PostgreSQL Materialized View diagram

How Materialized Views Work (And Why They Get Out of Date)

To understand how materialized views get out of date and what refresh is doing, it helps to understand a little about how they work under the hood. Essentially, when you create a materialized view, you are creating a table and populating it with the result data from the defining query.

The database stores the defining query to reuse it later when being refreshed, much like a view. However, it's not the most efficient way to refresh the materialized result data.

While that might be okay when you’re working with, say, online transactional processing (OLTP) data that PostgreSQL works with, and your updates/deletes are randomly spread around your data set, it starts to seem pretty inefficient when you’re working with time-series data, where the writes are mostly in the most recent period.

PostgreSQL Materialized Views and Continuous Aggregates diagram

In order to get the materialized view to be up to date, we need to REFRESH it, but for time-series use cases, a) you have to refresh it frequently for it to be up to date, and b) the refresh is inefficient because we have to delete and re-materialize all the data, maybe going back years to get the up-to-date data. And that’s one of the main reasons we developed continuous aggregates at Timescale.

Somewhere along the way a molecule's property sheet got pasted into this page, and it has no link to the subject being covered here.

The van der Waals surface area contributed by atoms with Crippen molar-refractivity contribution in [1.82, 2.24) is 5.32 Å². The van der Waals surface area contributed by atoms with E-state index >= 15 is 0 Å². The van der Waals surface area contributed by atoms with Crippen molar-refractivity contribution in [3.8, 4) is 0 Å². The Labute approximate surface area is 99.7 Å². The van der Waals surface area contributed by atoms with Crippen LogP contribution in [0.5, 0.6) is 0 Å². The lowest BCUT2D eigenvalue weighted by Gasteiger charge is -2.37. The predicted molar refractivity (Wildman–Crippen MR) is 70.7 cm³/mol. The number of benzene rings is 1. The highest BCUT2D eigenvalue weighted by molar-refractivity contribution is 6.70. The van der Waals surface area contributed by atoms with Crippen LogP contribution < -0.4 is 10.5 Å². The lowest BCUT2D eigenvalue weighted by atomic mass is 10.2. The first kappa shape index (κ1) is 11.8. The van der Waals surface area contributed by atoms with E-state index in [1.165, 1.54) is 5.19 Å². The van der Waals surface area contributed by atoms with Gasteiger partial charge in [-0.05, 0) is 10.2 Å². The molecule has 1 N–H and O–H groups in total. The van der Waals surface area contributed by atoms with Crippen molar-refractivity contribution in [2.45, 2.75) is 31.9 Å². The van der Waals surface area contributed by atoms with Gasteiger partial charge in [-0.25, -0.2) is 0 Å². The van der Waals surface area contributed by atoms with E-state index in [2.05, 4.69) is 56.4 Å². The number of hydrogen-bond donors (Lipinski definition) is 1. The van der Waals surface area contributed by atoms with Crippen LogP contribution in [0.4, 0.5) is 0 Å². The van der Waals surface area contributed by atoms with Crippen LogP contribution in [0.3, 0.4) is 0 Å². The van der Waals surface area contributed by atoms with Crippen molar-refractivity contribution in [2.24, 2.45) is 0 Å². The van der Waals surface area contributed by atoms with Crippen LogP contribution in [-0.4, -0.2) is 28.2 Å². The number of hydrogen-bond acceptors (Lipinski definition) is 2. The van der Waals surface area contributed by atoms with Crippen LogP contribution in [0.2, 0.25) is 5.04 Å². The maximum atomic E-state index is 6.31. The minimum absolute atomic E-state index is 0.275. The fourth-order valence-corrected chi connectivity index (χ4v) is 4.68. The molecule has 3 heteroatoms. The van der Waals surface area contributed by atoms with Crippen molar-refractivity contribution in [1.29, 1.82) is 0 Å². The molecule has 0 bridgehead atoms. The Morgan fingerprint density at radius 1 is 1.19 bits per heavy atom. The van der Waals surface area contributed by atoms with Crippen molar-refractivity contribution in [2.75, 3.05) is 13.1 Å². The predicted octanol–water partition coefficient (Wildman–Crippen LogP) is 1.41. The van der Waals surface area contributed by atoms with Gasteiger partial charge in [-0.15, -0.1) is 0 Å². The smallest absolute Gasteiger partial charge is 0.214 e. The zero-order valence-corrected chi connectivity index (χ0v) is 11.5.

Continuous aggregates are incrementally updated with only the newest data being materialized. They enable users to pre-aggregate data in the background and make it quickly available when necessary. 

In sum, a query on a continuous aggregate uses real-time aggregation by default to combine materialized aggregates with recent data from the source hypertable. With continuous aggregates—automatically updated and incremental materialized views—you get accurate and up-to-date results faster because you're benefitting from pre-computed aggregates for a large portion of the result.

We hope we have piqued your curiosity about the potential of continuous aggregates. Want to learn more? Learn how we made them even better—yes, you read that right—and how to use them.